The process of Europeanisation and the Westphalian reversal that it entails does not only mean the erosion of borders, the shift of national powers upwards, and the review of the notion of sovereignty as it emerged from the fermentations that gave birth to a secular(ist) state system. The contemporary international environment, being in essence postsecular, means the indirect political enabling of religion, by rendering recognised religious organisations civil society addenda and therefore, essentially, actors. The Treaty of Lisbon (2007, into force 2009) for instance, allows room for more participation and intervention by churches, among other religious and philosophical actors, in the European Union (EU) Institutions. Thereby, the Orthodox Church of Cyprus (hereafter OCC) has been able to set in motion an operation towards securing the fundamental and religious rights of the Greek-Orthodox community – particularly where heterodox religioscapes intersect – not least, through the utilisation of the office of Representation of the Church of Cyprus to the EU (RCCEU). In doing so, the application and implementation of the European acquis and the Charter of Fundamental Rights without exceptions, was deemed essential in order to safeguard the aforementioned rights, which constitutes religiocultural diplomacy in practice, exercised by a par excellence religious actor.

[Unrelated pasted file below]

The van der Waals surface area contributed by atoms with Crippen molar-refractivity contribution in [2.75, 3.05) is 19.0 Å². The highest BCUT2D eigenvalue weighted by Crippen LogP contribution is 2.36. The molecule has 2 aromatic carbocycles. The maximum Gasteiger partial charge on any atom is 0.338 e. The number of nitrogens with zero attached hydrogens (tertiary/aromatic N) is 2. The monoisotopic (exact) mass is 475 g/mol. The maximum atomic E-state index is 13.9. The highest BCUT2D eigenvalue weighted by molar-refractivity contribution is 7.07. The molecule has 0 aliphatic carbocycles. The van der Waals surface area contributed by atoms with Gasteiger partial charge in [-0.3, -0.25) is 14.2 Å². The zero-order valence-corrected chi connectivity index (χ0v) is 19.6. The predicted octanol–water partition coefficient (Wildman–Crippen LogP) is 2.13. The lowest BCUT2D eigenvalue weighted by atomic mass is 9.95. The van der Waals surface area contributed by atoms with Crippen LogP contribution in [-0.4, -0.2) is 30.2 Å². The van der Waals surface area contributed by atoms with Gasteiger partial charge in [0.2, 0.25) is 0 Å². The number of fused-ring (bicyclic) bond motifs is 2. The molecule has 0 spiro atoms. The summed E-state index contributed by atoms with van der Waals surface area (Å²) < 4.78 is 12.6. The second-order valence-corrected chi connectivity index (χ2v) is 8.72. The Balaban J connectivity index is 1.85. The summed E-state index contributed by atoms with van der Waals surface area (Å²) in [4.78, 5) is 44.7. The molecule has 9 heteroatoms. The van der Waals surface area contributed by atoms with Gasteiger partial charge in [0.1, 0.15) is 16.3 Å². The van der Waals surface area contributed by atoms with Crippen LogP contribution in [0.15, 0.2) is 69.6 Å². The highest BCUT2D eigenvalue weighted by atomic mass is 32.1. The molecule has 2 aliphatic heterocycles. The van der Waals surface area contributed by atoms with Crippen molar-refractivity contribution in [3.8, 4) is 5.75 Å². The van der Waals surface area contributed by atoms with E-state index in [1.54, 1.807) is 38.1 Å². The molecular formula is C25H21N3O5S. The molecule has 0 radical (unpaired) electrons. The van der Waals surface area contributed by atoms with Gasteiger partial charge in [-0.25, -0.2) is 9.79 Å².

|Title of host publication||Global Eastern Orthodoxy|
|Subtitle of host publication||Politics, Religion, and Human Rights|
|Editors||Giuseppe Giordan, Siniša Zrinščak|
|Publication status||Published - 16 Jan 2020|
- Orthodox Church of Cyprus
- Religiocultural Heritage
- Cultural Diplomacy
- Human Rights
- EU acquis
Trantas, G. (2020). Greek-Cypriot Religiocultural Heritage as an Indicator of Fundamental Rights and a Means to Cultural Diplomacy. In G. Giordan, & S. Zrinščak (Eds.), Global Eastern Orthodoxy: Politics, Religion, and Human Rights Springer.